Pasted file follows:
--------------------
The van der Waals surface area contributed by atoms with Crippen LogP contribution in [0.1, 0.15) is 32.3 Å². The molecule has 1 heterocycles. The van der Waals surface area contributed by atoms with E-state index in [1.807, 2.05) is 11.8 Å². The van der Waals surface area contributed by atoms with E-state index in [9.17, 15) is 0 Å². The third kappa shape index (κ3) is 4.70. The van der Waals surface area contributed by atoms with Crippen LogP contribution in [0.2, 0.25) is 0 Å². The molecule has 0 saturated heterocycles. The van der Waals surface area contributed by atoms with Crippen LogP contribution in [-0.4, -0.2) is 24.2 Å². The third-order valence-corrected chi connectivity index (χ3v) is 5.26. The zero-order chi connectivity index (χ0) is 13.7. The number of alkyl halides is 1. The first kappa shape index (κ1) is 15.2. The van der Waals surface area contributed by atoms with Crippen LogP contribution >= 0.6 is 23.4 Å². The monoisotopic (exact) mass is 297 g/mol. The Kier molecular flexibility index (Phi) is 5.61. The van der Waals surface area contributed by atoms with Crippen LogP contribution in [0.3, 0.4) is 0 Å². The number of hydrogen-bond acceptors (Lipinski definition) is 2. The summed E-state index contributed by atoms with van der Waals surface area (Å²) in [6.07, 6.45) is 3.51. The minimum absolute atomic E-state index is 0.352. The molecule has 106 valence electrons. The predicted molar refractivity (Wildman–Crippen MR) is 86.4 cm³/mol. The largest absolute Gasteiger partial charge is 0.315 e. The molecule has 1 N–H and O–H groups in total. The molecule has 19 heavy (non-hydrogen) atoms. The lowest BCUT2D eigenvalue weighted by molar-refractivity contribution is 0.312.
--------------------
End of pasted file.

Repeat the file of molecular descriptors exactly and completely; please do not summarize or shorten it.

The van der Waals surface area contributed by atoms with Crippen LogP contribution in [0.1, 0.15) is 32.3 Å². The molecule has 1 heterocycles. The van der Waals surface area contributed by atoms with E-state index in [1.807, 2.05) is 11.8 Å². The van der Waals surface area contributed by atoms with E-state index in [9.17, 15) is 0 Å². The third kappa shape index (κ3) is 4.70. The van der Waals surface area contributed by atoms with Crippen LogP contribution in [0.2, 0.25) is 0 Å². The molecule has 0 saturated heterocycles. The van der Waals surface area contributed by atoms with Crippen LogP contribution in [-0.4, -0.2) is 24.2 Å². The third-order valence-corrected chi connectivity index (χ3v) is 5.26. The zero-order chi connectivity index (χ0) is 13.7. The number of alkyl halides is 1. The first kappa shape index (κ1) is 15.2. The van der Waals surface area contributed by atoms with Crippen LogP contribution >= 0.6 is 23.4 Å². The monoisotopic (exact) mass is 297 g/mol. The Kier molecular flexibility index (Phi) is 5.61. The van der Waals surface area contributed by atoms with Crippen LogP contribution in [0.3, 0.4) is 0 Å². The number of hydrogen-bond acceptors (Lipinski definition) is 2. The summed E-state index contributed by atoms with van der Waals surface area (Å²) in [6.07, 6.45) is 3.51. The minimum absolute atomic E-state index is 0.352. The molecule has 106 valence electrons. The predicted molar refractivity (Wildman–Crippen MR) is 86.4 cm³/mol. The largest absolute Gasteiger partial charge is 0.315 e. The molecule has 1 N–H and O–H groups in total. The molecule has 19 heavy (non-hydrogen) atoms. The lowest BCUT2D eigenvalue weighted by molar-refractivity contribution is 0.312.